In order to decide what aspects of the period you want to feature in your wedding it is necessary to understand how weddings were done in the period. Change was slow, so understanding the 1950s wedding serves as an excellent benchmark

The late 1940s -1950s Wedding Ceremony

  • The ceremony would have been held in church (unless you were divorced or for other reasons the church would not marry you), in which case the only alternative was a Registry Office, which at that time really was an office.
  • The most popular time for a wedding was 2.30 pm on a Saturday afternoon.
  • The bride’s gown was expected to be modest – high neck and long sleeves, or short sleeves and above elbow gloves – and the only acceptable colour was white. Wear anything else and you would be the subject of gossip unless you were a widow marrying again – and then you would dress as if you were marrying in the Registry Office and wear a suit in a pastel colour. While many brides wore the ballerina length dress we now associate with the era, most wore a floor length gown.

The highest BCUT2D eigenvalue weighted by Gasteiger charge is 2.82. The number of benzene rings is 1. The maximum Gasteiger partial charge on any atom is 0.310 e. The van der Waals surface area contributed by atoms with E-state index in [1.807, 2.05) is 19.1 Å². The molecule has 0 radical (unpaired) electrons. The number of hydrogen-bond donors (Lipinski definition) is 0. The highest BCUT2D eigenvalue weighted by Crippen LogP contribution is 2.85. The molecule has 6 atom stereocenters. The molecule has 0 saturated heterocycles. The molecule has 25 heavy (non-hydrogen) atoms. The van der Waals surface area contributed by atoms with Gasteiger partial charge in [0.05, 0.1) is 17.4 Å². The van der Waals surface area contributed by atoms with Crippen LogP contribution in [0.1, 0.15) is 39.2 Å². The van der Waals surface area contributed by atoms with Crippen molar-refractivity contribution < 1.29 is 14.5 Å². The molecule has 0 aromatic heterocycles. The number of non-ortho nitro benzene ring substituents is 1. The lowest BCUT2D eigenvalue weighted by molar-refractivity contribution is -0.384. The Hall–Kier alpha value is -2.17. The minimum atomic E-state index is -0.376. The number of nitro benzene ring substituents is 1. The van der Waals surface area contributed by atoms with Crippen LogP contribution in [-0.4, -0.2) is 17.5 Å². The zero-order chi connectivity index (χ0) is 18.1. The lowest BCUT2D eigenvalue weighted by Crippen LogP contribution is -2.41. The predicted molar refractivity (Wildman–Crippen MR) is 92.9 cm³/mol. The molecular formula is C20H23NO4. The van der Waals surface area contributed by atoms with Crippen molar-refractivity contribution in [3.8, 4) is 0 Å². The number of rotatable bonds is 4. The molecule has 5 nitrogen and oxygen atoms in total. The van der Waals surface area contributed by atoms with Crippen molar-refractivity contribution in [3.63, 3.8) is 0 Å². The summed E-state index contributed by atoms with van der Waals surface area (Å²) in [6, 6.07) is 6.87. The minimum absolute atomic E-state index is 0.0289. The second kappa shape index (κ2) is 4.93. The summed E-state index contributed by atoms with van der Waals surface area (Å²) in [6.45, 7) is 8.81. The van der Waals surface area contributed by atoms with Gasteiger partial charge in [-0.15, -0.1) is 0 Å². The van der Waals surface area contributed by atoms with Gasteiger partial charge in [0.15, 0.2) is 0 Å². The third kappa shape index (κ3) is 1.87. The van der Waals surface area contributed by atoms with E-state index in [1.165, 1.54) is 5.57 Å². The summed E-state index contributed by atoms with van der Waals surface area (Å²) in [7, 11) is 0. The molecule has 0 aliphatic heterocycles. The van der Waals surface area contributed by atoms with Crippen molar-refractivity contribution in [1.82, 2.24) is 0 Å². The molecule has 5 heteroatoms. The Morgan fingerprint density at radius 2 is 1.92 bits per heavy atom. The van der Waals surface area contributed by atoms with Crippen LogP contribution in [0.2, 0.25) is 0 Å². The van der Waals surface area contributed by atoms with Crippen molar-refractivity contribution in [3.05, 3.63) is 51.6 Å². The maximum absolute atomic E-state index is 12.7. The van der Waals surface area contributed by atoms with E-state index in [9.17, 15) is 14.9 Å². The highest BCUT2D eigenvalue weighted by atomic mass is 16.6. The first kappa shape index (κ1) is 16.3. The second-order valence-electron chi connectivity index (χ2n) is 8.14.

• Under the gown you would be tightly corseted - pointy boobs and no natural curves showing, and definitely nothing allowed to wobble.
  • Almost invariably the bride wore plain white satin pumps, and the bridesmaids wore similar shoes dyed to match their gowns. Flower girls wore satin ballet shoes.